Every Friday at noon, Austin360 music writers Deborah Sengupta Stith and Eric Webb hijack the Austin360 Periscope account to talk about the week’s new album and single releases. These aren’t full reviews, but first impressions. Here’s our take on a selection of albums that take you to the booty club, the back porch barbecue and (maybe?) a galaxy far, far away. Listen to music from this week’s show in our 360 First Spins: July 2015 Spotify playlist.
DSS: Not a Pitbull fan, but I’m swayed by the fact that “El Taxi” samples one of my (and everyone else’s) favorite dancehall jams, but this is Pitbull doing what he does best, make dance party hits best experienced while sweating through a Zumba class or in the early hours of the morning after one too many fruity cocktails. Also, this is Pitbull’s second primarily Spanish-language album and Pitbull en español > Pitbull in English.
EW: I’m not going to blame Pitbull for being Pitbull. Shine on, you worldwide diamond.
EW: Continuing the trend of country music with fewer pickup trucks and bright lights and more working-class grit and sparks of social consciousness, Isbell goes straight for the populist heart on this one. It sounds like dirt-caked hands and tackles everything from hard livin’ to pondering the existence of God. Isbell said before its release that “Something More Than Free” was going to be more of a celebratory record, but all I know is that songs like “24 Frames” and the title track are honest and folk-minded. (Good folk. Not bad folk.)
DSS: One of 2015’s strongest additions to the “new sincerity” country cannon.
DSS: The stumbly, mumbly, NSFW soundtrack for your next Percoset-laced trip to the strip club.
EW: Well, he’s certainly got a Southern flow.
EW: Sam Beam has been tending more country and less sparse-folk-in-an-echo-chamber for a little while now. With that in mind, this album of covers (recorded with Band of Horses dude Ben Bridwell) is sun-drenched pleasantry. Taking on tunes from Sade, Bonnie Raitt, Spiritualized and more, the standouts are a prettily languid, break-the-mold version of Talking Heads’ “This Must Be the Place” on the opener and an album-closing Peter LaFarge cover that’s dreamy and hallucinatory.
DSS: The soundtrack for summertime bonding with your hippie skirted sisters and your bushy-bearded bros.
DSS: I like that the band’s branching out into a hazy, almost electropop sound at times. Not much on this album really jumps out as unforgettable, but I think they’re likely to play the sunset time slot at Austin City Limits Festival this year and these sounds in the golden light will be sublime.
EW: Dreamy, maybe snoozy, but I foresee many ACL Fest-ers inhaling various vapors quite contentedly to this album.
EW: This album, a Beyonce-style surprise digital drop, has taught me a very important lesson about myself: I do understand early-millennium white guy guitar rock. This album leaves me blank, with its wavy guitars and indistinct, uninteresting vocals. I would not have someone turn this off if it was on the radio, but I would also ask if they had an aux-cord so I could put on Iron & Wine instead.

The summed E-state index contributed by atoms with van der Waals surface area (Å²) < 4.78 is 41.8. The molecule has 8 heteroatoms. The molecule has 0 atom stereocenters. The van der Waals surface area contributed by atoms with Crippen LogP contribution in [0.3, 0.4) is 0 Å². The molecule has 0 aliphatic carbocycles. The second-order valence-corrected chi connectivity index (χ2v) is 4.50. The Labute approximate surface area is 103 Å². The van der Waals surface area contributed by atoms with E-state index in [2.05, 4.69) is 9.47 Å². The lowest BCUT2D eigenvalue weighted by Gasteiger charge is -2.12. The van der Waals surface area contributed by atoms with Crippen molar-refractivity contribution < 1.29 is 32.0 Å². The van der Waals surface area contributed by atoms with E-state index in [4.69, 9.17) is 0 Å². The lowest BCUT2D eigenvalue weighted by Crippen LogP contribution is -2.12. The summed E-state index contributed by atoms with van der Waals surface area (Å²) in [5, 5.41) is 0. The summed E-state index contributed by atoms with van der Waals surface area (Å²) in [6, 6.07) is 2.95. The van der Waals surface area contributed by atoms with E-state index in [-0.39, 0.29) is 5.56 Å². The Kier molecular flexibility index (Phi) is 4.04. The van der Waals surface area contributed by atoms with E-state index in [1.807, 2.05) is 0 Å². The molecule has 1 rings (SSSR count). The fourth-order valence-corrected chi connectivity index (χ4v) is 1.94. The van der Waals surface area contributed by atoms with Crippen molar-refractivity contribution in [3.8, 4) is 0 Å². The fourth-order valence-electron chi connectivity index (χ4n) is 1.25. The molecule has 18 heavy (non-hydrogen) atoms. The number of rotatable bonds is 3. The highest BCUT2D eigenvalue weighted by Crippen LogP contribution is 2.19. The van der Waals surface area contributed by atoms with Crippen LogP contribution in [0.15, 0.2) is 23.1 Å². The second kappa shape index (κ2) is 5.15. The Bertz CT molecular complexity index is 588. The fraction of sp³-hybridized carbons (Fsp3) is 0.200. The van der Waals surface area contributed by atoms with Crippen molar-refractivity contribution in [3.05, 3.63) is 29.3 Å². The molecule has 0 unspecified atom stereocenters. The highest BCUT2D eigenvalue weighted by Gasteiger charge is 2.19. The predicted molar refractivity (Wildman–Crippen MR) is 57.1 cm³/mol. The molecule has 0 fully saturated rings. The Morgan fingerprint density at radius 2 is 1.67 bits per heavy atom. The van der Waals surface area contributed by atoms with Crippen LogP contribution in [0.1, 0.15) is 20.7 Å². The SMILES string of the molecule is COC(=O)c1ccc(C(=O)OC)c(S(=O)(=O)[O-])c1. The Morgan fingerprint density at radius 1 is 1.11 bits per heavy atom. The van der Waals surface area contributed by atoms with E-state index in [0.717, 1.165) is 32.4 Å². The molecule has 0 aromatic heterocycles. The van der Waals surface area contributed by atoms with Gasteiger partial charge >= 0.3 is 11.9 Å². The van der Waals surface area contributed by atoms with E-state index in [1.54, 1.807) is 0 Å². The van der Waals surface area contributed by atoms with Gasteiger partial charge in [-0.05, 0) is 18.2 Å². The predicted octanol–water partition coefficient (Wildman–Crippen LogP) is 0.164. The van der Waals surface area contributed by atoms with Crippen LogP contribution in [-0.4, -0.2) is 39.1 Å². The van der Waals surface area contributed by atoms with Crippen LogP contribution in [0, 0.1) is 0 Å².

DSS: Which galaxy far, far away is run by the fluffy rose cats? #tellmetweedy
DSS: In their mid-fifties, Chuck D and Flav are back to fight the power. Chuck D said sections of the album were inspired by ‘Ye, Run the Jewels and Kendrick Lamar, but most of the record sounds like straight up classic PE, timely and important as ever. But there are a few big misses, including “Honky Tonk Rules,” the PE country song no one ever asked for.
EW: That country song is … jarring. Aside from that, sounds sharp.
EW: These Brooklyn bros always bring the rock into their electro-instrumentals, and I’ve been a fan in the past. (“Loud Pipes” was my ringtone in high school.) I was curious to hear how their newest material sounded in a post-Calvin Harris, post-Hudson Mohawke, post-Pretty Lights world of electronic popularity and diversity, and while it sounds like they’re trying to change it up a bit, it’s still distinctly Ratatat. Aside from the shreddy guitars chunks and metallic drones, there’s a lighter touch on songs like “Primetime,” which sounded a little like a Phoenix montage in a Sofia Coppola movie. (Sans lyrics, obvi.) Perhaps not as exciting as they meant it to be, but points for trying.
DSS: An interesting mix of sounds, worth a longer listen.
Quick spins: Singles and EPs
Carly Rae Jepsen “Run Away With Me” – Listen
EW: I love this song with my bones, and I am going to listen to it all summer. I’m a sucker for an “oooh-oooh-oooh” vocal flourish.
DSS: As my homie Eric Webb said during the broadcast, C-Jeps is no Jill Scott, but better than Demi Lovato.
Cee-Lo “Robin Williams” – Listen
DSS: In theory I’m pro-message music about mental health awareness, but this feels awkward, uncomfortable and off.
EW: Too soon, not his story to tell, feels cheap and exploitative. No sir.
Chvrches “Leave a Trace” – Listen
EW: Lauren Mayberry’s voice is at a (relative) full-on growl! Hot dang! This song has fire in its gut, and it’s very reflective of the band’s growth from the neon light show of “The Bones of What You Believe” and subsequent standalone tracks like “Dead Air” and “Get Away.” There’s a glint of darkness in those synths that match the lyrics now. Go get ’em, Chvrches. See ya at Fun Fun Fun.
DSS: While this definitely maintains the distinctive Chvrches sound, it feels like the band is pushing in new directions.
Icona Pop “Emergency” – Listen
DSS: I was all about the single”I Love It” then disappointed by the Swedish duo’s debut full-length which struck me as one-note and, frankly, boring. I’m cautiously excited again.
EW: I have heard this on a commercial. It was not a good commercial, because I did not purchase or remember that product. But if these ladies want to move away from a more traditional Swedish pop sound, I say bully for them. It ain’t bad.